Hunt under pressure to cut taxes as Brexit Britain soars past France and Germany

Gross domestic product for the first three months of the years rose by 0.3 percent after initial estimates put it at 0.1 percent.

It means the UK economy is now thought to have grown by 1.8 percent between the final quarter before the pandemic hit and the second quarter of this year.

That puts the country’s economy ahead of both Germany on 0.2 percent and France’s 1.7 percent during the same period.

Chancellor of the Exchequer Jeremy Hunt said: “We know that the British economy recovered faster from the pandemic than anyone previously thought and data out today once again proves the doubters wrong.

“Since 2020 we have grown faster than France and Germany.

“The best way to continue this growth is to stick to our plan to halve inflation this year, with the IMF forecasting that we will grow more than Germany, France, and Italy in the longer term.”

It comes following a series of revisions to GDP estimates, which were made much more difficult during the pandemic and energy crisis.

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Earlier this month, the ONS said that it now thinks that GDP returned to its pre-pandemic level by the last three months of 2021, much earlier than first thought.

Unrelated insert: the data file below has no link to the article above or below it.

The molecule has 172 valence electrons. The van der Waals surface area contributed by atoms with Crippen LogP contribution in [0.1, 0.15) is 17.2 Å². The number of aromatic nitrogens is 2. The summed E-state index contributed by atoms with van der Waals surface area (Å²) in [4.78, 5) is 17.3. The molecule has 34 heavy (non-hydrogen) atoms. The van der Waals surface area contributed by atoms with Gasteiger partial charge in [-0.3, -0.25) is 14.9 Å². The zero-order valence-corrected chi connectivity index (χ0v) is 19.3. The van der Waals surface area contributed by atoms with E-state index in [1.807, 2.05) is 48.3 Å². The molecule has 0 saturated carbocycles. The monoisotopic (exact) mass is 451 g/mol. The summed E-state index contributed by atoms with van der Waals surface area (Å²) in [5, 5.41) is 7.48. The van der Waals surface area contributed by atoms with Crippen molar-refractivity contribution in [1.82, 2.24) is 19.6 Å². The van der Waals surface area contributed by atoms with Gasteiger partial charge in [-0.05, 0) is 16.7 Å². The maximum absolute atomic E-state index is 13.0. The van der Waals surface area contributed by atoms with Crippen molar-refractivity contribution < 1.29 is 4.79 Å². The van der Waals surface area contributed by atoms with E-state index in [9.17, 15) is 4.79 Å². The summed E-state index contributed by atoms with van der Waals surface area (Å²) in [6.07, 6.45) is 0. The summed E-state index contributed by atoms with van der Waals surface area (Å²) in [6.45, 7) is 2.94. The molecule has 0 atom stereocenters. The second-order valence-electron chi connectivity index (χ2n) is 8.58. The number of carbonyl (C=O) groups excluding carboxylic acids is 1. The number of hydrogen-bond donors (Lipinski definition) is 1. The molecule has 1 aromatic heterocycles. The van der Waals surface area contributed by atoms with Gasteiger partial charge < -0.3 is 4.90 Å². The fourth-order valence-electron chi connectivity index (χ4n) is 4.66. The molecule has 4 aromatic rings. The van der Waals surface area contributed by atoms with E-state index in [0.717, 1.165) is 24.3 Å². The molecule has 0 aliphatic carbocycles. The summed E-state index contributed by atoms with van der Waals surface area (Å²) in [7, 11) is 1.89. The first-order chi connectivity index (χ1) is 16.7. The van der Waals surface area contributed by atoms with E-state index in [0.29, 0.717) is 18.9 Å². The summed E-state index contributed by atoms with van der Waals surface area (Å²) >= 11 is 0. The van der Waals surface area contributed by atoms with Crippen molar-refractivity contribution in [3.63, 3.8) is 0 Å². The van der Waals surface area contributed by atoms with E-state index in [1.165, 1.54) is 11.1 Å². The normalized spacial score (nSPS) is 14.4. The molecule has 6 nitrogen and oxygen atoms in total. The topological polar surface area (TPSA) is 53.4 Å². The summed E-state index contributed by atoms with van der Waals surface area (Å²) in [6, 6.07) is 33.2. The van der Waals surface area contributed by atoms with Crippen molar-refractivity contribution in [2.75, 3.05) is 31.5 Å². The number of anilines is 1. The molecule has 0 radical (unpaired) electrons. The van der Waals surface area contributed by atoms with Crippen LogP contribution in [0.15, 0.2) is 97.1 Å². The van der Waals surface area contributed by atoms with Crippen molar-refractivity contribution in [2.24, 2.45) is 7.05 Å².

Taken together, recent revisions mean that GDP is around two per cent higher than it had thought to be previously.

Former cabinet minister Dame Priti Patel pushed for Mr Hunt to cut taxes, saying the burden is now at a 70-year high.

She said: “That is unsustainable. And the people that pay the taxes are hard-pressed Brits around the country.

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“As Conservatives, we believe in lower taxes. As Conservatives, we believe in being on the side of hard-working households and families. As Conservatives, we believe in hope and aspiration.

“That should mean lower taxes. The burden of tax has to start to come down.

“Reduce the size of the state and ensure that people keep more of their income. This is just a fundamental Conservative principle that we must stand by.”

Ms Patel said there is a need to “separate” tax and inflation, adding: “I do recall a rather successful Conservative prime minister, Margaret Thatcher, was able to tackle inflation while growing the economy.

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